In the event of actual missile attack, students would 'shelter in place' at schools
HONOLULU (HawaiiNewsNow) - Saturday's missile alert mistake prompted the Department of Education to send out a reminder to parents about what they should do in the event of an actual nuclear attack.
In a letter sent to the families of more than 180,000 students, the department urged parents to avoid picking up their children in case of missile threats.
"If we're looking at a ballistic missile threat what we've advised our schools to do is locate areas in the schools that is probably the most safe in regards to the elements," said DOE spokeswoman Donalyn Dela Cruz.
Parents that HNN spoke with say that shelter-in-place is probably the best options since that they probably would be forced to take shelter at work.
"For that situation, the missile yeah, you gotta keep it there because what else could you do. ... What else can you do?" said Winston Irebaria, parent of a Royal School student.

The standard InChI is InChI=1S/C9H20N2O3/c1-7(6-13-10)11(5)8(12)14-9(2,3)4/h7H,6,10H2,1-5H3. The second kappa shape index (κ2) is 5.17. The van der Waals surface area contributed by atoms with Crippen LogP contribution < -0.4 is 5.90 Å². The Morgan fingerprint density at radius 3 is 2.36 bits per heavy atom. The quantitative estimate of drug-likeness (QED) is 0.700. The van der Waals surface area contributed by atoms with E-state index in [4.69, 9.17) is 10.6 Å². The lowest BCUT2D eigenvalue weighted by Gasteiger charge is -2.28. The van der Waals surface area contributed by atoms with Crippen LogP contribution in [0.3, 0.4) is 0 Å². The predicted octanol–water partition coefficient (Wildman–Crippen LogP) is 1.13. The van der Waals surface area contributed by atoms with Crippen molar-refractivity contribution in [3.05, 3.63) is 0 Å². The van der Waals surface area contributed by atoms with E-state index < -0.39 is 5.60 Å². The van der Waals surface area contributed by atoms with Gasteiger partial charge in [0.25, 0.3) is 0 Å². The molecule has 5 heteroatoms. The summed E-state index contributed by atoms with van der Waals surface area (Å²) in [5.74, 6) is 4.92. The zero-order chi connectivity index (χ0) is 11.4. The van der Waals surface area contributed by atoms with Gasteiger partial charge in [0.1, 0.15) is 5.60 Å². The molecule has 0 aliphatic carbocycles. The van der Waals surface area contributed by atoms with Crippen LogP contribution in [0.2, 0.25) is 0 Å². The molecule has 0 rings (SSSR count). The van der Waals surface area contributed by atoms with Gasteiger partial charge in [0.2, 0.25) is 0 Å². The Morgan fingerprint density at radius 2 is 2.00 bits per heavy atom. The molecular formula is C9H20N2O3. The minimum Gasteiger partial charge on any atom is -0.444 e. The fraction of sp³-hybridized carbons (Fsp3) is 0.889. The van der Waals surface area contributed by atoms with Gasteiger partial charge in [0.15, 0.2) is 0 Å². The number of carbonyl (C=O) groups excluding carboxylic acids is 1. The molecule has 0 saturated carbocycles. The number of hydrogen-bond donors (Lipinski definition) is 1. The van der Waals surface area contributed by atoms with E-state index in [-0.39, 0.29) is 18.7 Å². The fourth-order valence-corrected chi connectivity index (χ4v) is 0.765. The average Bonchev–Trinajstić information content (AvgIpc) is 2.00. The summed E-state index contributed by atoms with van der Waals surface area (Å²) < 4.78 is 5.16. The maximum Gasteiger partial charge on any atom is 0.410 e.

Added Laura Miyazaki, whose granddaughter attends Royal: "I feel that she would be safe here. Not more worse off than I would be where ever I am. I was on the freeway the last time traveling and it was kind of scary trying to pull over."
State Rep. Matt LoPresti has been urging his fellow lawmakers to update the state's disaster plans for more than a year. He said the DOE should start by identifying where exactly those shelters are in each school.
"Perhaps this is a first step for them but a whole heck of a lot more needs to be done," said LoPresti, whose district includes Ewa Beach. "What we need is shelters identified for people to know where to go. Websites crashed on Saturday because people didn't know where to go."
The DOE says that task will be spearheaded by school principals.
"They're going to know and locate and know exactly what area of that school is the best place for their students and staff."
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